Chemical firm fined for fireball
Published: 09 May 2013
A chemical firm has been fined £120,000 after an employee sustained severe burns when he was engulfed by a fireball at a factory in Wirral.
The 45 year old from Kirby was kept in an induced coma for seven weeks following the explosion at SAFC Hitech Ltd's plant in Bromborough, on 28 February last year. The company was prosecuted by the Health and Safety Executive (HSE) following an investigation into the incident, which left the employee with burns to his face, right arm and upper body.
Liverpool Crown Court heard that the company had been manufacturing a chemical called trimethylindium (TMI), which is used during the production of LEDs and in the semi-conductor industry. Waste from the purification process had been left on a bench to deactivate in an unsealed glass bottle, despite being explosive if it is exposed to air or water.
Shortly after starting his shift, the worker entered the waste deactivation area and the waste in the glass bottle exploded, sending shards of glass across the yard. He does not remember the incident, but colleagues reported seeing him running around in a ball of flames. He was taken to a specialist burns unit and induced into a coma. He was kept in hospital for almost three months, and still has extensive scars and difficulty moving.
SAFC Hitech Ltd pleaded guilty to single breaches of the Dangerous Substances and Explosive Atmospheres Regulations SI 2002/2776 and the Health and Safety at Work etc Act 1974, with regard to failing to:
- carry out a suitable risk assessment for dealing with waste from the TMI purification process;
- supervise and monitor; and
- ensure the safety of employees.
New landfill tax regime for Scotland
Published: 08 May 2013
The Scottish Government has published plans for its new landfill tax, which will replace the UK-wide taxation scheme from 22 April 2015.
The Landfill Tax (Scotland) Bill 2013, will tax the waste sent to landfill in Scotland, to encourage the proper disposal and recycling of materials. It also establishes a "communities fund", paid for by landfill operators, which will provide financial support to environmental organisations and benefit the communities living near to waste disposal sites.
Landfill tax is a tax on the disposal of waste, it aims to encourage waste producers to produce less waste and consider sustainable waste management options, such as recycling and anaerobic digestion. Since its introduction in 1997, the current tax has contributed to a 32% reduction in the proportion of waste sent to UK landfills, and has resulted in a similar increase in recycling.
Under the Scotland Act 2012, the Scottish Parliament can introduce and manage taxes on the disposal of waste at landfill from April 2015. They will also be given the power over taxes on the purchase or leasing of land and buildings, such as the stamp duty land tax. UK taxes will be "switched off" in Scotland in April 2015, and the Scottish Government will assume responsibility for determining their nature, including rates, thresholds, exemptions, collection and enforcement.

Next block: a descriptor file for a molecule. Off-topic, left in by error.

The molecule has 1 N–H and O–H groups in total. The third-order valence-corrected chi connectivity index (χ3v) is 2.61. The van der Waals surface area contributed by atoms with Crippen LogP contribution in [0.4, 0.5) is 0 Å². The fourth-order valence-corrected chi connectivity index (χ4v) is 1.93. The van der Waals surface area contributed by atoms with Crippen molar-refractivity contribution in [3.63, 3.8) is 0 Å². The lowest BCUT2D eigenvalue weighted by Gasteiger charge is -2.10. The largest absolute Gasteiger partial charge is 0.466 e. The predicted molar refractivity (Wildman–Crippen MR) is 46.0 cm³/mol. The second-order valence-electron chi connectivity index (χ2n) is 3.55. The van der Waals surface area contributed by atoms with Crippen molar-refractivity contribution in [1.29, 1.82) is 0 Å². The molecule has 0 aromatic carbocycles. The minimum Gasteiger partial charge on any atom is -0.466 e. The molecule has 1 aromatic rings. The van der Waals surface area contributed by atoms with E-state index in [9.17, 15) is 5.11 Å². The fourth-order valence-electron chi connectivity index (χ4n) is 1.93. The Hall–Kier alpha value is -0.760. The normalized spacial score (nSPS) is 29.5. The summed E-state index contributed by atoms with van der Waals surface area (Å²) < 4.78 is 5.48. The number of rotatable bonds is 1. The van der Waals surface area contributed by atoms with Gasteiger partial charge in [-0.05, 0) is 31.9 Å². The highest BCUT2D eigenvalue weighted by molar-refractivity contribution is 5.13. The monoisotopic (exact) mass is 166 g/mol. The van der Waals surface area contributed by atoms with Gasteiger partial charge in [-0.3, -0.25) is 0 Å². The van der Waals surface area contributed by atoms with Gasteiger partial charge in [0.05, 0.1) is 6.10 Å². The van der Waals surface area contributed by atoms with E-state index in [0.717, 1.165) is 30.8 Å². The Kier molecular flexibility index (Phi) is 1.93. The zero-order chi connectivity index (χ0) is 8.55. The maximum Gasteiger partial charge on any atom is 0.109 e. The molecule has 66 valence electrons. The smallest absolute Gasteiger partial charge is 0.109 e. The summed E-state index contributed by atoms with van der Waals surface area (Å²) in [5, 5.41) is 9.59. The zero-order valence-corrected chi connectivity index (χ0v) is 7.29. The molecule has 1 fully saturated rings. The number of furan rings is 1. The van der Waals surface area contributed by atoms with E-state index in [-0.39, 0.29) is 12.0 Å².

The Bill also includes provisions allowing illegal disposal activities to be taxed, something not currently provided for in the UK regime. It will tax the disposal of waste by way of landfill at a landfill site, but allows land to be treated as a landfill site even if it has not been authorised as such. So anyone who "made" or "knowingly permitted" a disposal at an unauthorised site will be liable to pay the tax. Landfill site operators will be liable to pay the tax at authorised sites.
Arctic acidifying rapidly
Published: 07 May 2013
Scientists from the Arctic Monitoring and Assessment Programme have been monitoring ocean chemistry in the Arctic region, and have warned that CO2 emissions are causing a rapid acidification of Arctic seas. The problem is so severe that they claim even if†CO2 emissions stopped now, it would take tens of thousands of years for Arctic Ocean chemistry to revert to pre-industrial levels.
Acidification causes a threat to several sea creatures, including those that are commercially important, meaning industrial fishing and indigenous communities could be severely affected.
The Arctic Ocean is particularly susceptible to acidification because it is so cold, meaning it can absorb more carbon dioxide. This problem is increased by the fact that there are increasing flows of freshwater from rivers and melting land ice which is less effective at chemically neutralising the acidifying effects of CO2.
Richard Bellerby from the Norwegian institute for Water Research explained, "Large rivers flow into the Arctic, which has an enormous catchment for its size. There’s slow mixing so in effect we get a sort of freshwater lens on the top of the sea in some places, and freshwater lowers the concentration of ions that buffers pH change. The sea ice has been a lid on the Arctic, so the loss of ice is allowing fast uptake of CO2."
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UK policy up in the air
Published: 03 May 2013